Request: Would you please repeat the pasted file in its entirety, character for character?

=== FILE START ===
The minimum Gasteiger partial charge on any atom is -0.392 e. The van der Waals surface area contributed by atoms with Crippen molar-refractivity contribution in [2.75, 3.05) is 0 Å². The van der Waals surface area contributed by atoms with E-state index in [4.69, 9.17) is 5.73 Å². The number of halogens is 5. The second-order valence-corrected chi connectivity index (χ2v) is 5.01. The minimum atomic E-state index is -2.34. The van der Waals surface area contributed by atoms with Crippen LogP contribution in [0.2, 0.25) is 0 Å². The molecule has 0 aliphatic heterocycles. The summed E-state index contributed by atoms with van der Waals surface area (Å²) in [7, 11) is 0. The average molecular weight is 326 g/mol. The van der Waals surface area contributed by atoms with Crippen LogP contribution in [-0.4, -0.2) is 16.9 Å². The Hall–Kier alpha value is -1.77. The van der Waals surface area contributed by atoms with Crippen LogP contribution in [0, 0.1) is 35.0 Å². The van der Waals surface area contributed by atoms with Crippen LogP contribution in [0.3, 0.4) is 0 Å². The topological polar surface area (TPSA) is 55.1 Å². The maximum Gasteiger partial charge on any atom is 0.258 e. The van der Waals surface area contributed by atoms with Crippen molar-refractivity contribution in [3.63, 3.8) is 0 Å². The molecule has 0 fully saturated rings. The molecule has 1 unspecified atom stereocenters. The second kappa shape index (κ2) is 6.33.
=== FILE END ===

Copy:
The minimum Gasteiger partial charge on any atom is -0.392 e. The van der Waals surface area contributed by atoms with Crippen molar-refractivity contribution in [2.75, 3.05) is 0 Å². The van der Waals surface area contributed by atoms with E-state index in [4.69, 9.17) is 5.73 Å². The number of halogens is 5. The second-order valence-corrected chi connectivity index (χ2v) is 5.01. The minimum atomic E-state index is -2.34. The van der Waals surface area contributed by atoms with Crippen LogP contribution in [0.2, 0.25) is 0 Å². The molecule has 0 aliphatic heterocycles. The summed E-state index contributed by atoms with van der Waals surface area (Å²) in [7, 11) is 0. The average molecular weight is 326 g/mol. The van der Waals surface area contributed by atoms with Crippen LogP contribution in [-0.4, -0.2) is 16.9 Å². The Hall–Kier alpha value is -1.77. The van der Waals surface area contributed by atoms with Crippen LogP contribution in [0, 0.1) is 35.0 Å². The van der Waals surface area contributed by atoms with Crippen LogP contribution in [0.3, 0.4) is 0 Å². The topological polar surface area (TPSA) is 55.1 Å². The maximum Gasteiger partial charge on any atom is 0.258 e. The van der Waals surface area contributed by atoms with Crippen molar-refractivity contribution in [3.63, 3.8) is 0 Å². The molecule has 0 fully saturated rings. The molecule has 1 unspecified atom stereocenters. The second kappa shape index (κ2) is 6.33.